OFF THE CUFF is a participative blog run by the Crash. Its purpose is to expose the diversity of experiences and opinions that exist among humanitarian aid practitioners. Online comments as well as direct contributions are more than welcome.
Views expressed on this blog are those of their authors and do not necessarily reflect the official positions of Médecins Sans Frontières
For the past several months, news about food shortages and famines affecting large segments of the East African population have been fueling donation appeals from major public and private aid organizations.
One year after the earthquake in Port-au-Prince, a number of observers and actors are questioning the international aid : reconstruction is at a standstill, homeless people are still facing the same situation and the deadly cholera epidemic reminds us that international aid has not helped to improve the very poor sanitation system.
Using Niger as an example, this text seeks to explore the dilemmas involved in medical responses to child malnutrition when such malnutrition is endemic (strong, permanent presence) and gives rise to seasonal peaks (epidemics) each year.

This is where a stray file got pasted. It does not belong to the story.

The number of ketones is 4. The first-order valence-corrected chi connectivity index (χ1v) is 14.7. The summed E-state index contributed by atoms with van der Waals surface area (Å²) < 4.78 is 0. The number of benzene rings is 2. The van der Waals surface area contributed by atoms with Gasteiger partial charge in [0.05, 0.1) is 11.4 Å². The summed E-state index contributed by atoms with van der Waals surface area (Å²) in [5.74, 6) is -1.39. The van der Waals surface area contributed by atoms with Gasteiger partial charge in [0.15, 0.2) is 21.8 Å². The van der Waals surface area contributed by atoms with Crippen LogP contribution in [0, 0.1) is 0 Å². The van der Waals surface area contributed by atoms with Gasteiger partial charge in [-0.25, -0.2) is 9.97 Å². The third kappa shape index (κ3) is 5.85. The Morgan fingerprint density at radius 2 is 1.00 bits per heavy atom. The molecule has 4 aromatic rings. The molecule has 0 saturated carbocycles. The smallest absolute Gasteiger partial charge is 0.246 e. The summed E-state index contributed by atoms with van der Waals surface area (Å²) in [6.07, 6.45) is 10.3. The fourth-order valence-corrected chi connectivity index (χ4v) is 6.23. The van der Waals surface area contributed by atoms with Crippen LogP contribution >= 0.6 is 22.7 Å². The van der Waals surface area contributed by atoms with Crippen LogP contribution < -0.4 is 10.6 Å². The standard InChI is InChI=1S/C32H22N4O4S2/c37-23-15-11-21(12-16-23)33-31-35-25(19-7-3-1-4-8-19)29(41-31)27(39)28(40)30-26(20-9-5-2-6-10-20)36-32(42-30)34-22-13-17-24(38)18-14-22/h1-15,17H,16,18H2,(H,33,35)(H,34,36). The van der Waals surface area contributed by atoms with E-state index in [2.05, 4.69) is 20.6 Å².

In May 2010, a convoy of six boats loaded with medical equipment, building materials, school supplies and prefabricated shelters, as well as numerous volunteers, headed for Gaza. This "freedom flotilla" aimed to "break the siege of Gaza". It was stormed by an Israeli commando. Nine activists lost their lives. In this article, Rony Brauman questions the terms used to legitimize or disqualify this initiative and the tragedy that followed. Was the flotilla "humanitarian" or "political"? Is there a "humanitarian crisis" in Gaza or not?
On March 3, NATO Secretary-General Anders Fogh Rasmussen sent a direct appeal to the humanitarian community. Acknowledging the limits of military force in the stabilization and reconstruction effort in Afghanistan, he wants to create a closer partnership with the NGOs.
Emotions generated by the brutal and murderous character of a natural disaster are not calmed by the feeling that the victims bear a certain responsibility for the origins of the drama.